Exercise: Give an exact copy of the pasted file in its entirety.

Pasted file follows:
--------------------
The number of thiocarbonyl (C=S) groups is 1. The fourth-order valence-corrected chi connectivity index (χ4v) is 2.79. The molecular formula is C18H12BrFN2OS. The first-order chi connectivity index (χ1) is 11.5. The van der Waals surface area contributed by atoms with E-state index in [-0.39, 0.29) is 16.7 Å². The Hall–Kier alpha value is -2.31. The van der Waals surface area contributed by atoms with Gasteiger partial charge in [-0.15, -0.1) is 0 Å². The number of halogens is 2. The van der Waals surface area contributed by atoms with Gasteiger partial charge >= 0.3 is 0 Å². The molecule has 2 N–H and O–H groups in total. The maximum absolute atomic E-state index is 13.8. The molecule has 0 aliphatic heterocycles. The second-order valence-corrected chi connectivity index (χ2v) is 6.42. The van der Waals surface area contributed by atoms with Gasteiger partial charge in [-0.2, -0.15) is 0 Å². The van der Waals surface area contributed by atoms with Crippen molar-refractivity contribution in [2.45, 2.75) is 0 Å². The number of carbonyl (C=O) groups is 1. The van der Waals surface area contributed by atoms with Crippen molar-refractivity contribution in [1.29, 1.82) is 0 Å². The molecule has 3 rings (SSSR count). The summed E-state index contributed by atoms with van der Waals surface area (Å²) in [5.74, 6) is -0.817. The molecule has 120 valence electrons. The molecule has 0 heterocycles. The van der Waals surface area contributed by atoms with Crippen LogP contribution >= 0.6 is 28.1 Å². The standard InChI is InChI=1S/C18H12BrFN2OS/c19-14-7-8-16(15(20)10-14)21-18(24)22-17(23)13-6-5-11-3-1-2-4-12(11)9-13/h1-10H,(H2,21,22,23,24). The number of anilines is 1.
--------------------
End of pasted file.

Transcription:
The number of thiocarbonyl (C=S) groups is 1. The fourth-order valence-corrected chi connectivity index (χ4v) is 2.79. The molecular formula is C18H12BrFN2OS. The first-order chi connectivity index (χ1) is 11.5. The van der Waals surface area contributed by atoms with E-state index in [-0.39, 0.29) is 16.7 Å². The Hall–Kier alpha value is -2.31. The van der Waals surface area contributed by atoms with Gasteiger partial charge in [-0.15, -0.1) is 0 Å². The number of halogens is 2. The van der Waals surface area contributed by atoms with Gasteiger partial charge >= 0.3 is 0 Å². The molecule has 2 N–H and O–H groups in total. The maximum absolute atomic E-state index is 13.8. The molecule has 0 aliphatic heterocycles. The second-order valence-corrected chi connectivity index (χ2v) is 6.42. The van der Waals surface area contributed by atoms with Gasteiger partial charge in [-0.2, -0.15) is 0 Å². The van der Waals surface area contributed by atoms with Crippen molar-refractivity contribution in [2.45, 2.75) is 0 Å². The number of carbonyl (C=O) groups is 1. The van der Waals surface area contributed by atoms with Crippen molar-refractivity contribution in [1.29, 1.82) is 0 Å². The molecule has 3 rings (SSSR count). The summed E-state index contributed by atoms with van der Waals surface area (Å²) in [5.74, 6) is -0.817. The molecule has 120 valence electrons. The molecule has 0 heterocycles. The van der Waals surface area contributed by atoms with Crippen LogP contribution >= 0.6 is 28.1 Å². The standard InChI is InChI=1S/C18H12BrFN2OS/c19-14-7-8-16(15(20)10-14)21-18(24)22-17(23)13-6-5-11-3-1-2-4-12(11)9-13/h1-10H,(H2,21,22,23,24). The number of anilines is 1.